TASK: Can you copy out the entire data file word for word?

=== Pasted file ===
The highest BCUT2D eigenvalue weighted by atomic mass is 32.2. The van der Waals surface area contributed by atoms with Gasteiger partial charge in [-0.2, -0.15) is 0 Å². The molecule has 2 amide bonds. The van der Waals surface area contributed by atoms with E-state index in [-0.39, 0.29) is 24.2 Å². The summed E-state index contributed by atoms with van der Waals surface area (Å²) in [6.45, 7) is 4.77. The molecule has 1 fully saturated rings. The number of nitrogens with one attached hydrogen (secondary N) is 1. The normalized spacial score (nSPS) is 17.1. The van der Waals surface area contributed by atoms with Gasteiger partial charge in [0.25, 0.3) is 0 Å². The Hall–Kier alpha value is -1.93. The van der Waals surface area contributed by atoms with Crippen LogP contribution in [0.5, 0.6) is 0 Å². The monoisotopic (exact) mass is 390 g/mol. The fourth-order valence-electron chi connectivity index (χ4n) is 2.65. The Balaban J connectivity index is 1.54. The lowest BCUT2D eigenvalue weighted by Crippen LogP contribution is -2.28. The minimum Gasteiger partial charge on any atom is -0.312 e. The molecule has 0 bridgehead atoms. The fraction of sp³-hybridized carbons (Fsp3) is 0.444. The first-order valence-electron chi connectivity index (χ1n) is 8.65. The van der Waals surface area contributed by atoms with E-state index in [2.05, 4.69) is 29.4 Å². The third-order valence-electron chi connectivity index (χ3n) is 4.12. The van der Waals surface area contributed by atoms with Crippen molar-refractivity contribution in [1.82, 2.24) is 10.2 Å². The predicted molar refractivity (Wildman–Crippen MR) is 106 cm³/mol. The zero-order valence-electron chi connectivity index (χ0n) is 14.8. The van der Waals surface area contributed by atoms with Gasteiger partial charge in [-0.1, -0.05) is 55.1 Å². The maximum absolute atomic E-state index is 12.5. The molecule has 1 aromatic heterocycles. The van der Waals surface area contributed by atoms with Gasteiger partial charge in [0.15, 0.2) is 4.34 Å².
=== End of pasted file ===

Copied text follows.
The highest BCUT2D eigenvalue weighted by atomic mass is 32.2. The van der Waals surface area contributed by atoms with Gasteiger partial charge in [-0.2, -0.15) is 0 Å². The molecule has 2 amide bonds. The van der Waals surface area contributed by atoms with E-state index in [-0.39, 0.29) is 24.2 Å². The summed E-state index contributed by atoms with van der Waals surface area (Å²) in [6.45, 7) is 4.77. The molecule has 1 fully saturated rings. The number of nitrogens with one attached hydrogen (secondary N) is 1. The normalized spacial score (nSPS) is 17.1. The van der Waals surface area contributed by atoms with Gasteiger partial charge in [0.25, 0.3) is 0 Å². The Hall–Kier alpha value is -1.93. The van der Waals surface area contributed by atoms with Crippen LogP contribution in [0.5, 0.6) is 0 Å². The monoisotopic (exact) mass is 390 g/mol. The fourth-order valence-electron chi connectivity index (χ4n) is 2.65. The Balaban J connectivity index is 1.54. The lowest BCUT2D eigenvalue weighted by Crippen LogP contribution is -2.28. The minimum Gasteiger partial charge on any atom is -0.312 e. The molecule has 0 bridgehead atoms. The fraction of sp³-hybridized carbons (Fsp3) is 0.444. The first-order valence-electron chi connectivity index (χ1n) is 8.65. The van der Waals surface area contributed by atoms with E-state index in [2.05, 4.69) is 29.4 Å². The third-order valence-electron chi connectivity index (χ3n) is 4.12. The van der Waals surface area contributed by atoms with Crippen molar-refractivity contribution in [1.82, 2.24) is 10.2 Å². The predicted molar refractivity (Wildman–Crippen MR) is 106 cm³/mol. The zero-order valence-electron chi connectivity index (χ0n) is 14.8. The van der Waals surface area contributed by atoms with Gasteiger partial charge in [-0.1, -0.05) is 55.1 Å². The maximum absolute atomic E-state index is 12.5. The molecule has 1 aromatic heterocycles. The van der Waals surface area contributed by atoms with Gasteiger partial charge in [0.15, 0.2) is 4.34 Å².